Home > Credit Cards > 7 Things Your Credit Card Company Hopes You Never Find Out

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It’s not that your credit card company deliberately wants to keep you in the dark. Hmmm…okay, maybe some do! But most major banks are pretty good about disclosing terms and conditions on credit cards. The tips I’m talking about here fall into the “I didn’t know that!” category—that you can, indeed, negotiate with your credit card company.

If you’ve had problems making payments on time or have had other issues being a responsible cardholder, though, you might not want to initiate contact with your card issuer because it can backfire (see #7). So that’s my “don’t try this at home” warning for those whose records can’t pass scrutiny.

#1: You’re The Boss

The card issuers work for you, not the other way around. You have more power than you know. Really, you do. And the higher your credit score, the more power you have.

How high does it have to be? At least 700 to wield a moderate amount of power. Over 750, and you’re in a sweet bargaining position. It’s easy to fall into a trap of complaining about how you’re being treated. But if you don’t like something, take action. This might mean “firing” your credit card issuer or just having a serious talk with someone about your concerns.

But even if your credit score suffered in wake of the Great Recession, you’re still in command. You don’t have as much negotiating power as those with excellent credit do, for sure. But you’re still in charge of your credit life and you’re the one who will choose how to get your credit back on track.

#2: You Can Lower Your Current Interest Rate

You know what tactic works well here? Flirting with the competition. Let’s say you get an offer in the mail for a good-looking credit card that has a lower interest rate than the card you currently have. Call your current issuer and be your nicest, most cordial self. Tell the customer service rep that you’re considering getting this new credit card so you can have a lower interest rate.

If there are any other features the new card offers, such as no baggage fees, then mention those, too. Say that you’d really prefer to stay put since you’ve been such a loyal customer for so long. If you’ve been a stand-up customer, you have a chance of making this work.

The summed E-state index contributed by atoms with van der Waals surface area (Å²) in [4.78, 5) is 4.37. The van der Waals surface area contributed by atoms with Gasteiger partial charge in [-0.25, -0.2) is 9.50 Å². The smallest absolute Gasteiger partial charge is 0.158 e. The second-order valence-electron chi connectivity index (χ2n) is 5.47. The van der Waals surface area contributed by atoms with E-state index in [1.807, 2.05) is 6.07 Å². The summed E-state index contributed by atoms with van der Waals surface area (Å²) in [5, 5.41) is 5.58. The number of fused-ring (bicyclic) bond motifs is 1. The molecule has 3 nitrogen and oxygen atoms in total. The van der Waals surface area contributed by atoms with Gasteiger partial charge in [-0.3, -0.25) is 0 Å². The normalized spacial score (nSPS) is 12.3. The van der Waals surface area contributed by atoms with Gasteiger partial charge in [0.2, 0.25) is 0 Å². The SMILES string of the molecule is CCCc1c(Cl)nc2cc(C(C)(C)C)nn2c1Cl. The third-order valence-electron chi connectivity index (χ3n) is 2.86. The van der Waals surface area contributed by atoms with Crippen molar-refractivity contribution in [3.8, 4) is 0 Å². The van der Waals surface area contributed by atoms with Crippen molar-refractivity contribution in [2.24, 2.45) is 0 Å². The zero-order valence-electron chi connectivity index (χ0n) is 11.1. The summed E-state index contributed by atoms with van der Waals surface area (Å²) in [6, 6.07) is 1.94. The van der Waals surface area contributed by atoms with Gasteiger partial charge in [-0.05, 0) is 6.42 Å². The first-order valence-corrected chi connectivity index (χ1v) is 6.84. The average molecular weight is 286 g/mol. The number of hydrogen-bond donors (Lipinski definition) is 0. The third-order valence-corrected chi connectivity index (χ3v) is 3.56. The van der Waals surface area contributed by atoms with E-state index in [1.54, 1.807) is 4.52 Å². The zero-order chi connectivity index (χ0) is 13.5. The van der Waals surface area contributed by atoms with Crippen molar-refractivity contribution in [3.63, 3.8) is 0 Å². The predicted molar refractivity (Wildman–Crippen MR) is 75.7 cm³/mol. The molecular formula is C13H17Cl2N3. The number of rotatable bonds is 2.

If you don’t get anywhere with the service rep, ask to speak with a supervisor. And through all of it, be polite and don’t get frustrated. Even if you don’t succeed on the first try, make a note of the supervisor’s name. Be the best-ever cardholder for six months and then try again.

#3: You Can Play Hard To Get Before You Apply For A New Card

You’ll need a little bit of confidence to pull this off. It also helps if you’ve had acting lessons because no matter how much you want the card, you act indifferent. Your attitude is: What will you offer me to get my business?

The card issuer needs you more than you need them, and that’s why this tactic can work. Again, having competitive offers in hand helps give you the necessary clout. You explain that you’d like to become a cardholder, but you’re looking at an offer from a competitor and this other card doesn’t have an annual fee. Or maybe the other card has a lower interest rate. Ask your would-be issuer if they can waive the annual fee or beat the competitor’s interest rate.

#4: You Don’t Actually Get 45 Days’ Notice When Your Bank Decides To Raise Your Interest Rate

According to the CARD Act, the issuer does have to give you 45 days’ notice when your interest rate is being increased. That just means that you have 45 days before you have to pay the higher rate. You actually start accruing interest at the higher rate on any purchases you make 14 days after the notice was mailed. So on the 15th day after the notice is mailed, you start paying a higher interest rate on new purchases.

Legally, credit card issuers aren’t doing anything wrong. But don’t you suspect a few of them are counting on consumers to be unaware of this loophole in the CARD Act? As soon as you get the notice in the mail, look at the postmark date so you know when the new rate takes affect.

#5: You Can Get A Late Fee Removed

Many issuers say they don’t report a good customer if they’re slightly late just one time. But don’t take chances. As mentioned above in #2, call the issuer and be really polite while you tell the story of why you’re late this one time.

In the South, we have a saying that you can catch more flies with honey than with vinegar. I’ve never understood why you’d ever want to catch more flies (the imagery alone is kind of disgusting), but the basic principle is valid. If you don’t have a past history of tardiness, you have a good chance of pulling this off.

#6: You Can Eliminate—Or At Least Decrease—An Annual Fee